When I was a boy, something shameful happened to me that I never, ever planned to talk about publicly. During a summer visit to a youth camp in Alabama, an older boy whom I considered a friend took me into the woods and abused me sexually. He then brought me inside a boathouse near the camp's lake for more experimentation.
The abuse wasn't penetrative or physically painful, but it inflicted a deep emotional scar. It was as if my 7-year-old soul were branded with a hot iron. I never talked about the incident with anyone after it happened. I buried the trauma so no one would know.
I was glad when my family moved from Alabama so I would never have to see that camp or the boathouse again. Yet the memory followed me like a shadow. It produced self-loathing, fear of exposure, sexual confusion and deep inferiority. As a teenager, I spent lots of energy trying to convince my friends I was OK—yet deep down, I still feared I was hopelessly broken.
Thankfully my healing began at age 18, just before college, when I asked Jesus to fill me with the Holy Spirit. God stripped layers of shame off me as I heard the Father's voice and experienced His unconditional love. By the time I got married and started a family, the shadow of abuse had grown faint.
I found more healing when I told a few mentors and friends about the abuse. I was afraid they would recoil in disgust and reject me (most abuse victims expect that response), but they expressed only love and affirmation. Transparency brought freedom. Yet a thin layer of shame lingered. Even though I was involved in full-time ministry by that time, I battled thoughts of disqualification. I seemed confident and successful to others, but I didn't like myself.
Then a few months ago, after I relocated to Georgia, I realized the camp where the abuse happened was only 90 miles from my house. When I told this to my friend James, he suggested we go there to pray and find more closure.
As we drove onto the camp property, I felt uneasy. It had been 50 years since the incident, yet the place looked exactly like I remembered it—except for two things: The ranger's house, where the older boy lived, was gone, and so was the wooden boathouse. Only a faint outline of the foundation of that building was visible next to the lake's edge.
James and I stood on the grass and prayed in the Holy Spirit. No one else was on the property. James asked me to remember again what happened on that spot. Then he added: "The Lord was there when this horrible thing happened. Ask the Lord what He is saying to you."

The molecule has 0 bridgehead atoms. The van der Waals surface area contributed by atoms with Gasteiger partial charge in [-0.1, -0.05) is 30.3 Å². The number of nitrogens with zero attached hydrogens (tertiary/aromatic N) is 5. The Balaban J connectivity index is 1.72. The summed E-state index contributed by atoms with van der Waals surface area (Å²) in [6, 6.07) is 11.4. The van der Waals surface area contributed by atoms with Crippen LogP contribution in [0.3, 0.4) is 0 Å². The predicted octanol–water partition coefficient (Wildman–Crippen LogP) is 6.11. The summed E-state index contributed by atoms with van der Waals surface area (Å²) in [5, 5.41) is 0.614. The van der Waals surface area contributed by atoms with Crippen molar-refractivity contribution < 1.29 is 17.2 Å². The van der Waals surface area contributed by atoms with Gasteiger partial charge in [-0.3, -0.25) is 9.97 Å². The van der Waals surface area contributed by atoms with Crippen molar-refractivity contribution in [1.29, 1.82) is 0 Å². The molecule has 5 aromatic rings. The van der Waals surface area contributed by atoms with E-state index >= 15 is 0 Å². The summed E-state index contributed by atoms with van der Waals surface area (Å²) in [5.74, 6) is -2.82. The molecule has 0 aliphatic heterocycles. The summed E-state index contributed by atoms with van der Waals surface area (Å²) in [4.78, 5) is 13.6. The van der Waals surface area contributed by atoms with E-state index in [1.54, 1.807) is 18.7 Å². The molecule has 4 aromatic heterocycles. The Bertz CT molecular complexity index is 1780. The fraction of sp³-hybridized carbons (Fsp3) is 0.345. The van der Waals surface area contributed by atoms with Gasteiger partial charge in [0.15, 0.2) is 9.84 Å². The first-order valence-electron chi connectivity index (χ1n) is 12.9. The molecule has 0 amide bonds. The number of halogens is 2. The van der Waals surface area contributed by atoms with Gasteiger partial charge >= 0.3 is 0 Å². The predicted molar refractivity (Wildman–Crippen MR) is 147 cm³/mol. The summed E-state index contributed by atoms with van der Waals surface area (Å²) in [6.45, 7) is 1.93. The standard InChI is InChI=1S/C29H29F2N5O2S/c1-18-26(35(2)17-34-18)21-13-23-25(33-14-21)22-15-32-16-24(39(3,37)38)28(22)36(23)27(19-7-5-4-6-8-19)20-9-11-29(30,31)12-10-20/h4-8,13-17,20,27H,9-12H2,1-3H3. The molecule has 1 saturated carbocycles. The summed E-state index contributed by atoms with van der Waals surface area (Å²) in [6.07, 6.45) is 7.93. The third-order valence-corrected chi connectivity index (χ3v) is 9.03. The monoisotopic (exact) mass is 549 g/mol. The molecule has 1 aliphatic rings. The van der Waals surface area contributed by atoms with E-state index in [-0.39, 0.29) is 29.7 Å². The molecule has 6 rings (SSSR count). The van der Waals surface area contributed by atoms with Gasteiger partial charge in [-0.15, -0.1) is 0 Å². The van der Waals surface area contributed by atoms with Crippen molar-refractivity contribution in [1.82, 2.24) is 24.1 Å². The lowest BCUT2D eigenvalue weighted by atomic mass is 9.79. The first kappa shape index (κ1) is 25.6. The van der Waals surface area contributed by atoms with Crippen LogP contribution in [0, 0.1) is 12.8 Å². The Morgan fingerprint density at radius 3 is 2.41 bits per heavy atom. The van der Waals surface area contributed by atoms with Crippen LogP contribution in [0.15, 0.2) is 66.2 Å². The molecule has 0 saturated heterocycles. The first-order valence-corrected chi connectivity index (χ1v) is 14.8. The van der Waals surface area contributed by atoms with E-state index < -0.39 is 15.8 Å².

My arms were folded in a defensive posture. Maybe after all these years I was still protecting my heart from the pain. But in that peaceful moment, I could see the inside of the dark boathouse, with life jackets, ropes and canoes hanging on the walls. I saw Jesus standing near a frightened little boy. He said: "I will not let this stop you."
Those words lifted a few hundred pounds off my mind. Jesus wasn't scolding me, scowling at me with disapproval or writing me off. He had come to my rescue. He was defending me. He was promising me that the enemy's plan to destroy my life would not prevail.
I knew from that moment that my experience with abuse had absolutely no control over me. The sting had been removed.
I basked in His presence for a few moments, looking out over the lake and remembering that I had learned to swim there during my summer visits. Then I asked James if we could visit one other location. We got in my car and drove to a church in Montgomery, where I gave my heart to Jesus at age six.
When we pulled into the parking lot of Dalraida Baptist Church, my heart leapt. Unlike the old camp boathouse, the church was still there. In fact, a huge new sanctuary stood in front of the old building where I was baptized. The old sanctuary was now the youth ministry center.
"This is amazing," I told James. "The place where I was abused is gone. But the place where I began my relationship with Jesus is thriving."
God spoke to me powerfully that day in Montgomery. He showed me that what defines my life—and what controls my future—is not the ugly blemish on my past but the precious faith I embraced when I chose to follow Him. And he reminded me of the truth of Isaiah 54:4a, which says: "Do not fear, for you shall not be ashamed nor be humiliated; for you shall not be put to shame, for you shall forget the shame of your youth."
What about you? If you've experienced sexual abuse, you don't have to hide your secret or drag the shame around. Jesus knows your pain and your embarrassment. He does not reject you or keep you at arm's length. Bring your shame into His presence and let His strong embrace heal your wounded soul.
J. Lee Grady was editor of Charisma for 11 years before he launched into full-time ministry in 2010. Today he directs The Mordecai Project, a Christian charitable organization that is taking the healing of Jesus to women and girls who suffer abuse and cultural oppression. Author of several books including 10 Lies the Church Tells Women, he has just released his newest book, Set My Heart on Fire, from Charisma House. You can follow him on Twitter at @LeeGrady or go to his website, themordecaiproject.org.